Electrical and thermal storage systems are key technologies for an energy system based on renewable, fluctuating sources such as wind and solar power. They allow both short-term and seasonal fluctuations to be balanced and provide grids with flexibility, putting them in a position to make a significant contribution to system stability, security and supply quality. Storage technologies and their various areas of application require further research, development and trials if they are to be able to perform central functions in an integrated energy system in the future.
The IEA’s technology collaboration programme Energy Conservation through Energy Storage (ECES TCP) has set out to research, develop, implement and integrate new energy storage technologies. As energy storage is an interdisciplinary topic, expertise from all areas of energy supply (energy production, final consumption and distribution) must be pooled centrally. The aim is to optimise the energy efficiency of energy systems and promote the use of more renewable energy sources by using storage systems. There is both a technical and an economic need for innovations. Research and development work is geared towards reducing investment costs, extending service lives, increasing efficiency and improving safety for storage systems as well as giving them a compact design. Suitable framework conditions and business models also need to be developed. As part of the TCP ECES, research activities on the development, distribution and market introduction of storage systems are carried out and numerous coordination activities are organized.
Giga_TES giga-scale reservoir
ImThe Austrian flagship project Giga_TES (Giga-Scale Thermal Energy Storage for Renewable Districts) is conducting research into concepts for giga-scale storage systems that supply districts with renewable heating and developing suitable materials, components and system technologies for giga-scale thermal storage systems. Led by AEE INTEC,* leading Austrian producers of materials and components, energy providers and stakeholders in the construction industry are collaborating with national and international research centres. In the energy system of the future, giga-scale storage systems will require ten times more storage volume than the heat accumulators of today. To be able to supply district heating networks with renewable energy, large quantities of renewable and waste heat will have to be stored and the heating networks will have to offer a high degree of flexibility. In towns and cities, giga-scale storage systems of this kind will be built underground. Their vertical construction method and large volume will place high demands on the materials and designs used. Issues related to the construction of the storage systems, geology and geophysics, materials, how to combine giga-scale storage and the district heating network, operational behaviour, economic aspects and acceptance by the public are being studied at three locations in Austria and for various sizes of storage systems (volumes of between 100,000 and 2,000,000 m3). The findings will underpin a set of design guidelines for planning and building storage systems like these in Austria.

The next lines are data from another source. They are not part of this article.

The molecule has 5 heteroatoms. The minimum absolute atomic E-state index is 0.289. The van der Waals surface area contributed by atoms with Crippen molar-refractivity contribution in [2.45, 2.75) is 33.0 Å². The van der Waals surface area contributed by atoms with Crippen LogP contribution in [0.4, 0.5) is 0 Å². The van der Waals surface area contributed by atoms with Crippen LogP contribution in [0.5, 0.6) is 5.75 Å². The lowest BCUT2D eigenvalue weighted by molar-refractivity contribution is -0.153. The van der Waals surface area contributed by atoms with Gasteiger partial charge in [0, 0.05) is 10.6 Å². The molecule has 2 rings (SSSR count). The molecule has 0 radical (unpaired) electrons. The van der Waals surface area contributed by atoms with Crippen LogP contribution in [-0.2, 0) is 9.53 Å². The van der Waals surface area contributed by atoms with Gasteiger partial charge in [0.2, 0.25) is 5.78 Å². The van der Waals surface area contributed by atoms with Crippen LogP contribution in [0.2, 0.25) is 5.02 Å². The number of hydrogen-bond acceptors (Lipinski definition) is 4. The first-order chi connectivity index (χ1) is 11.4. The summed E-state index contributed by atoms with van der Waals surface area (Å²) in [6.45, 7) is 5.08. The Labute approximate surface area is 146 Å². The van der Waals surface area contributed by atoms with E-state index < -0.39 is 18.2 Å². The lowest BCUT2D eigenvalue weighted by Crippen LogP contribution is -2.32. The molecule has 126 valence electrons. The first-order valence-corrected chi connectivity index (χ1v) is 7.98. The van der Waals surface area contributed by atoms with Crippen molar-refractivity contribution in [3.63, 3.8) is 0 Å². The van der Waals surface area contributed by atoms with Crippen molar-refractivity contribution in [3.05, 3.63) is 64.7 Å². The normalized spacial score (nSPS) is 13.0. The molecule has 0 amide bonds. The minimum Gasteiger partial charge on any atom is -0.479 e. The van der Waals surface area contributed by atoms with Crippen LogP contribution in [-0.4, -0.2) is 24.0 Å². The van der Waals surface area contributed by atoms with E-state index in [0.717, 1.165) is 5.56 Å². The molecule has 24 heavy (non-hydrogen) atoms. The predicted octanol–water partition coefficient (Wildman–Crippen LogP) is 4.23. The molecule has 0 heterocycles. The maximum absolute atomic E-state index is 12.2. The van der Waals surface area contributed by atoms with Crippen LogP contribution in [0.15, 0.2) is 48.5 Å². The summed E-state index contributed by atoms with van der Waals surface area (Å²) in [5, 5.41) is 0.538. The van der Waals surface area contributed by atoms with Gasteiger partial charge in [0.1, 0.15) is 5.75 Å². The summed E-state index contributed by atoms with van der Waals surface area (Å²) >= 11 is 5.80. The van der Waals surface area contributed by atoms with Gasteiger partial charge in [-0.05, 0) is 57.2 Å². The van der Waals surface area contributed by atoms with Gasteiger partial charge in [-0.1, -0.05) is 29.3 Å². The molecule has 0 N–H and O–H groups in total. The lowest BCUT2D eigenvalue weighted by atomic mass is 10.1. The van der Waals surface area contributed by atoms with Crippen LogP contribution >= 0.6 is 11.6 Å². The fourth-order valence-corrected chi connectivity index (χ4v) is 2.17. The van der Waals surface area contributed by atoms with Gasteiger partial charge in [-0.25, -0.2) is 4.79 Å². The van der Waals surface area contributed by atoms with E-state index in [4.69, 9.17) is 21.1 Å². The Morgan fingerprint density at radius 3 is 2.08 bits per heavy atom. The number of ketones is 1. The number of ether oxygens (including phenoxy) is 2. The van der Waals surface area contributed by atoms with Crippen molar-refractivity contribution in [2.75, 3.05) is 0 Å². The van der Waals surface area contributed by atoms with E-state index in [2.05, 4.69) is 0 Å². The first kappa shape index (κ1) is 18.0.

The results obtained to date are highly complex and include, for example, completely new ways of designing and constructing walls and covers, new polymer materials for water- and vapour-tight layers that measurements have shown to significantly extend service lives as well as new simulation methods for components and systems.
* Project partners: AEE – Institute for Sustainable Technologies (AEE INTEC) (project management), agru Kunststofftechnik GmbH, Bilfinger VAM Anlagentechnik GmbH, Gabriel-Chemie GmbH, Geologie und Grundwasser GmbH, GVT Verfahrenstechnik GmbH, Ingenieurbüro ste.p ZT-GmbH, Lenzing Plastics GmbH & Co KG, Metawell GmbH, PORR Bau GmbH, S.O.L.I.D. Gesellschaft für Solarinstallation und Design m.b.H., Salzburg AG für Energie, Verkehr und Telekommunikation, Smart Minerals GmbH, WIEN ENERGIE GmbH, University of Innsbruck, Johannes Kepler University Linz, SOLITES, PlanEnergi